I found this sad, infuriating and highly instructive. I spoke to a few young journalists in the hall — who shared stories of a life without health insurance, flitting desperately from one freelance, part-time or contract job to the next, their hunger for some handhold palpable and often financially unresolvable.

Ironically, the only people who didn’t reek of desperation were those still writing freelance for old-legacy print media (as I do) or those with coveted, rare full-time jobs inside someone’s corporate newsroom where — as one legendary editor suggested from the stage — “find the formula and mimic it. That’s half the battle.”

If you hunger for creative success — what are you willing to give up to get it?




16 thoughts on “Creative success — grinding it out one play at a time

  1. I needed this post today. As much as it’s an intimidating and terrifying reality, it also reminded me that I am trying to do something for reasons that go beyond financial game. Yesterday I got some feedback from a reader/editor that made me want to throw up my hands and give up. Not that she was wrong, her comment was very right, but it means more time pouring over a manuscript I thought was done trying to deal with an issue that I didn’t think I could solve. My thoughts were kind of, “why bother” when I feel like there is little hope of ever getting my work out into the larger world. But, your post has reminded me that the act of creation is something I love, and that I want creative success very badly. So I’ll get up and take another swing, and another, and another . . . who knows what will happen next.

    Thanks for another great post, Caitlin.

    1. Good to hear from you again!

      I know the feeling all too well…My latest book proposal didn’t sell and I now have an idea for another that’s an outgrowth of it. Do I feel like writing *another* book proposal? Hell, no. But that’s how books get sold. Sigh. 🙂

  2. I find digital publishing both exciting and depressing–exciting because of all the cool multimedia things you can do, and depressing because it seems there’s no money in it, at least not for the writers. I’ve wanted to try out some of these long form digital Websites, but, like you, was disheartened when some of the panelists yesterday said yes, they pay, but when I looked at rates it was like $100 for a 5000 word story. I don’t know what the answer is here. Clearly these Websites have people willing to write for that amount of money, so why should they increase their fees?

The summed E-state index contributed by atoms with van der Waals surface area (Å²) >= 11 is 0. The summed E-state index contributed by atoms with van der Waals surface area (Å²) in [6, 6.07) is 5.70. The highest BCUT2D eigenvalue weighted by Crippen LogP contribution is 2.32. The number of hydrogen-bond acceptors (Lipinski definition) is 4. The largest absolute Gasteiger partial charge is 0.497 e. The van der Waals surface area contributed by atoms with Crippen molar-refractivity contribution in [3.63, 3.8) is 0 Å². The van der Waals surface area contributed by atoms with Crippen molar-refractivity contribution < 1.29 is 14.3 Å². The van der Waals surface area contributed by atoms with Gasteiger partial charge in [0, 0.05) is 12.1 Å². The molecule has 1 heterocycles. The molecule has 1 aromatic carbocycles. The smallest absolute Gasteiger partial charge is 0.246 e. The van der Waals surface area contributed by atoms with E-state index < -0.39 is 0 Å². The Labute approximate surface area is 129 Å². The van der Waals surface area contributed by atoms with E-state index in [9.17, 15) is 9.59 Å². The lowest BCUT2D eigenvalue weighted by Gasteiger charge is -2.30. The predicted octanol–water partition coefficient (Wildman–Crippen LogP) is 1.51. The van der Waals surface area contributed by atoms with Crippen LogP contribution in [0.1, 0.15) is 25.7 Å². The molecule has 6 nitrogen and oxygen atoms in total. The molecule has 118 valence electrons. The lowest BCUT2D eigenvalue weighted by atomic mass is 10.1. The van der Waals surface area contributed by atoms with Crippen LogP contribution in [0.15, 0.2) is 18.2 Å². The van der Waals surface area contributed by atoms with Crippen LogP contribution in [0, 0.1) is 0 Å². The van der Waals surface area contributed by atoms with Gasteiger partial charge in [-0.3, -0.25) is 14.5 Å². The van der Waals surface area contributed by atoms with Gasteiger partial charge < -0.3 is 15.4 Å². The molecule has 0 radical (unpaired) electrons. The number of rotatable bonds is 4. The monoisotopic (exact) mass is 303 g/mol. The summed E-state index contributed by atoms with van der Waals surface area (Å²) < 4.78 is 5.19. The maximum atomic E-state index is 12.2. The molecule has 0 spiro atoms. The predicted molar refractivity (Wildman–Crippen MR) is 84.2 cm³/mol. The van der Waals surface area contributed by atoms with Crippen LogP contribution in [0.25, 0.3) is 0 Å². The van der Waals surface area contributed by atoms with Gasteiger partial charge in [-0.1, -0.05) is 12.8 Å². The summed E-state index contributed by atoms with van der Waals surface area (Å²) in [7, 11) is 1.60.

1. I agree.

      I love the possibilities of the new medium — but without $$$$, who can afford to offer their time and talent? You and I are among the fortunate few who have feet in both worlds, only one of which actually affords us a living. I was very struck by this yesterday.

  3. Oh wow, very disheartening but I suppose the reality is sometimes tough to hear; I’d rather hear that than a rosy picture that isn’t actually true. I’m not sure what I’m doing with my writing yet…but this post gives me a lot to think about…thank you!

  4. I’m reading a book now titled, “One Person, Multiple Careers: A New Model for Work / Life Success.” It’s written by Marci Alboher. I just started but I’m quite excited to learn about how other creatives have been able to support themselves by balancing different careers keeping their work lives interesting and manageable. I know that’s something you’re interested in doing, too!

    1. This sounds interesting.

      I manage, as many creatives do, with a patchwork of skills: teaching, writing, coaching, editing, photography. I think there are two keys: multiple skills and the ability to really hustle HARD to sell them to paying customers. The second bit is often the least appealing.

  5. rich

    I am curious as to your thoughts on self-publishing and was wondering if you would consider writing a column on this. I read JA Konraths blog from to time and while he is devoted to fiction writing, the idea of e-books and how it is changing publishing and rethinking some paradigms of publishing is interesting. Many authors are doing some degree of both.. would you ever considering self pubbing an ebook for instance on amazon…. I know that there are strong opinions on both sides of the debate, but I just wanted to get your take on it…

    1. Thanks for asking…

      Not sure when or why I would so do. I’m not opposed to it — and many people are choosing it, clearly. The challenge is always the same: income replacement! Every minute not spent earning income (freelance) is “wasted”…so any project that is, by its nature, speculative (a gamble on a hoped-for audience) is a calculated risk. How much time can I afford to lose (given my $$$ overhead and financial goals) versus….what?

      I’m fortunate enough to have breached the gates of commercial publishing so don’t *have* to e-publish. It’s not clear to me what any e-book I write would be about (how to write? surely there are dozens of those already). I might. Just have not made it a priority yet.

      Traditional publishing is indeed such a nightmare in so many ways — hard to get a deal, hard to get a decent advance and then all the $$$$$ of marketing and promoting your book is still up to the author.

  6. rich

    After reading this I came across an ad on craigslist where they were asking for people to write for their sites without ever having a writing background. The idea was that companies want their products or services advertised, as long as they were being “written about” that was okay. It didn’t matter how well it was written. Very sad